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Fortino > Rivello

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Punto di partenza
Punto d'arrivo
Punto acqua
Struttura ricettiva
Punto interesse

A stage of good length, with an initial climb that leads to a beautiful panoramic view of the village of Rivello.

After the first part in Campania, we enter a new region: Basilicata.

Special Notes

The first part of the stage is a long climb, even though there are no major climbs; it is best to tackle it without haste.

when to go
Maggio - Ottobre
Suitable for
how to get there
description of the route

After leaving Fortino, we follow the asphalt road for a short while, then turn right and take a dirt track where we tackle the first long climb (about 300 m height difference) through a wood that cheers us up with its shade (it is easy to see some cows grazing). The path is well marked and there are some shepherd’s gates to overcome.

We continue to gain height between the trees and finally come out on the top of the pass (we are just over 1,000 m above sea level), from where we have a very nice view of the village of Rivello and the mountains behind it.

After filling our eyes and catching our breath, the descent is quite steep (about 400 m drop) until we reach and cross the small, very pretty village of Rotale. We continue slightly downhill until we reach a regional road, which you follow to the right for a few hundred metres, then turn left onto a small road (which soon becomes a dirt track) and start to climb again (about 200 m height difference) into the woods; after reaching Puglio, we descend slightly (about 300 m drop) and reach the main road, enjoying the view of the village of Rivello that lies ahead on the opposite side of the valley. After crossing the road, a new descent awaits (about 150 m drop), short but intense, to the Noce, where, faced with the last climb (about 100 m height difference), we can refresh ourselves on the steps that lead us to the heart of the beautiful village, made up of narrow alleys and traditional houses.

What to know

The village of Rivello stretches over a small ridge made up of three hills, in a labyrinthine maze of narrow streets, stairways and small squares.

It was built on the Lucanian town of Sirinos and owes its name to the ancient city of Velia: Rivello stands for Re-Velia (the town's coat of arms bears the Latin inscription Iterum Velia Rennovata Rivellum). It was founded by the Lombards and Byzantines fleeing the Saracen invasions. The settlement led to a strange coexistence between the two peoples, who lived close to each other and yet separately: each had its own church (San Nicola for the Lombards and Santa Maria del Poggio, Greek rite, for the Byzantines) and its own fountain.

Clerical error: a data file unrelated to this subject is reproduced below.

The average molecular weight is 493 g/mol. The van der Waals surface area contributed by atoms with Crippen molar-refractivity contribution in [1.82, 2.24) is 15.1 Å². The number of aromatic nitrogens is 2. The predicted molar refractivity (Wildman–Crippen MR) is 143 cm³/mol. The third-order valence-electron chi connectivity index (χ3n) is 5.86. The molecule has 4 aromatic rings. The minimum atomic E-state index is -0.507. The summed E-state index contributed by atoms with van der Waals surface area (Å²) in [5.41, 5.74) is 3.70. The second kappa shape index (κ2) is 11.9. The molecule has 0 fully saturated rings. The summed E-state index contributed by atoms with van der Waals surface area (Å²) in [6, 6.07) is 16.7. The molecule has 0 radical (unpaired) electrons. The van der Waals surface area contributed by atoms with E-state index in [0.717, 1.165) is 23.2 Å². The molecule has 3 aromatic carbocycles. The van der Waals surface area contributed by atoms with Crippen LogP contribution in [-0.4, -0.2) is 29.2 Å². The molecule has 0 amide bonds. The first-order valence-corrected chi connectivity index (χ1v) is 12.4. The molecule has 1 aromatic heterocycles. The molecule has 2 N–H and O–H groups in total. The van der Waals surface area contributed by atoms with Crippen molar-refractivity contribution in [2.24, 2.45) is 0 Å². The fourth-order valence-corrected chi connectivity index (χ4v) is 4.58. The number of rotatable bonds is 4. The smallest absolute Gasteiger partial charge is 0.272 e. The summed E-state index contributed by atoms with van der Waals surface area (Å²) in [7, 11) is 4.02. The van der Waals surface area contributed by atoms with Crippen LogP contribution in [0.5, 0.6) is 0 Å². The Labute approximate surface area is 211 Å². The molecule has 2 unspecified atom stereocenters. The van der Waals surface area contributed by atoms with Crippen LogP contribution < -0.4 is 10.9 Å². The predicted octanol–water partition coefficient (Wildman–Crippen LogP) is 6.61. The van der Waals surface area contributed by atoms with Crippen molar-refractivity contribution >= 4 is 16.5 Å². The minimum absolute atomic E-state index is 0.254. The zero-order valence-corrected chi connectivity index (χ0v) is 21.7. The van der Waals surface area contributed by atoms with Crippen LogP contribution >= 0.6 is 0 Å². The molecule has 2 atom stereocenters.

In the village of Rivello, the municipality organises the Polifonié Music Festival in August. The concerts take place in the most evocative locations in the village, for example near the monastery of Sant'Antonio Abate.

What to see

The landmark of Rivello is the Monastery of St Anthony of Padua.

It was built in 1515 and was an important cultural centre for the area, also thanks to its rich library. It is located in the lower part of the town and is characterised by its square cloister, numerous paintings and frescoes from the 16th century. Particularly noteworthy are the paintings attributed to Giovanni Todisco da Abriola (16th century), including the majestic Last Supper in the refectory (1559).

The monastery was closed and suppressed during the Napoleonic laws, but remained inhabited by the friars until 1889. Today, the upper floor houses the archaeological exhibition “Noce e Lao tra greci e indigeni” (Noce and Lao between Greeks and natives), which shows the relationship between the inhabitants of the inland areas and the cities of Magna Graecia.

There are two other important churches in the village: the Church Madre of San Nicola and the Church of Santa Maria del Poggio.

The former was built on the ruins of an ancient castle and houses the crypt of San Nicola; the entrance is adorned by an 18th century staircase. On the opposite side of the village, the second, dating from the 18th century, stands on the top of a hill - a position that makes it resemble a fortress. It was built by the Byzantines and was the church where the Greek rite was celebrated. The interior, remodelled in the 18th century, is decorated in the Baroque style, with the Neapolitan Rococo organ standing out.

what to eat

In the alleys of the village is Clementina’s small grocery shop, where you can eat the typical Lucan taralli (in the shape of a figure eight) to go with lucanica - the name the Romans used for the sausage in reference to Lucania. There is always Meneghina, a very friendly and energetic lady, always ready to brighten up the moments with her accordion.

Typical of the Christmas season are the zeppole cresciute, made with a mixture of flour and water that is left to rise and then deep-fried. They are garnished with sugar and honey.

Laghenelle are the typical type of pasta and are traditionally cooked with beans sautéed with garlic and oil. The recipe is called laghene e fasule sfritte.

where to sleep

B&B Lo straniero, in Rivello. Tel. +390973 428076


The starting point is reachable by car.

The starting point is NOT reachable by bus.

The nearest location that can be reached by bus is Lagonegro, changing at Maratea, starting from the city of Sapri.

Here is the LINK to check the timetables.

The starting point is NOT reachable by train.

“Meneghina is a monument in the village. Late at night we find her still awake with her faithful accordion: we sing with her into the sunrise”.

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